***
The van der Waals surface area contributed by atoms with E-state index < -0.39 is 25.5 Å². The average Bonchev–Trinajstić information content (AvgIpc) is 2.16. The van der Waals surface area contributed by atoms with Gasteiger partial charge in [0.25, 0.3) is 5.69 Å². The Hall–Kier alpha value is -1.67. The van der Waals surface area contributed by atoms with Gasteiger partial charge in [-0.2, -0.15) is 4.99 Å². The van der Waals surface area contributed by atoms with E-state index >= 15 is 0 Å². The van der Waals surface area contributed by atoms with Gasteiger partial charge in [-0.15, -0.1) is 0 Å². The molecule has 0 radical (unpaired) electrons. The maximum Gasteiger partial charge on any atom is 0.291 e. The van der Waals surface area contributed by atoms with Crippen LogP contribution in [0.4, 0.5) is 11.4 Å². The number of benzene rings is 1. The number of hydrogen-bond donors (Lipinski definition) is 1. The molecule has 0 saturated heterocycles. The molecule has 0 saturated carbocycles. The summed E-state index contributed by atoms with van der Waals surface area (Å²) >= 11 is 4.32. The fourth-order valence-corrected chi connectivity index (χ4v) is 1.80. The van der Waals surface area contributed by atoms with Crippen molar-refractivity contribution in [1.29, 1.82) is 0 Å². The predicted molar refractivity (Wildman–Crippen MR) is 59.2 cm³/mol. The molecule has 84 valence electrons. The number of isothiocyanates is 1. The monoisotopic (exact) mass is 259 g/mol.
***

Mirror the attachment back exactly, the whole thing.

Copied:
The van der Waals surface area contributed by atoms with E-state index < -0.39 is 25.5 Å². The average Bonchev–Trinajstić information content (AvgIpc) is 2.16. The van der Waals surface area contributed by atoms with Gasteiger partial charge in [0.25, 0.3) is 5.69 Å². The Hall–Kier alpha value is -1.67. The van der Waals surface area contributed by atoms with Gasteiger partial charge in [-0.2, -0.15) is 4.99 Å². The van der Waals surface area contributed by atoms with E-state index >= 15 is 0 Å². The van der Waals surface area contributed by atoms with Gasteiger partial charge in [-0.15, -0.1) is 0 Å². The molecule has 0 radical (unpaired) electrons. The maximum Gasteiger partial charge on any atom is 0.291 e. The van der Waals surface area contributed by atoms with Crippen LogP contribution in [0.4, 0.5) is 11.4 Å². The number of benzene rings is 1. The number of hydrogen-bond donors (Lipinski definition) is 1. The molecule has 0 saturated heterocycles. The molecule has 0 saturated carbocycles. The summed E-state index contributed by atoms with van der Waals surface area (Å²) >= 11 is 4.32. The fourth-order valence-corrected chi connectivity index (χ4v) is 1.80. The van der Waals surface area contributed by atoms with Crippen molar-refractivity contribution in [1.29, 1.82) is 0 Å². The predicted molar refractivity (Wildman–Crippen MR) is 59.2 cm³/mol. The molecule has 84 valence electrons. The number of isothiocyanates is 1. The monoisotopic (exact) mass is 259 g/mol.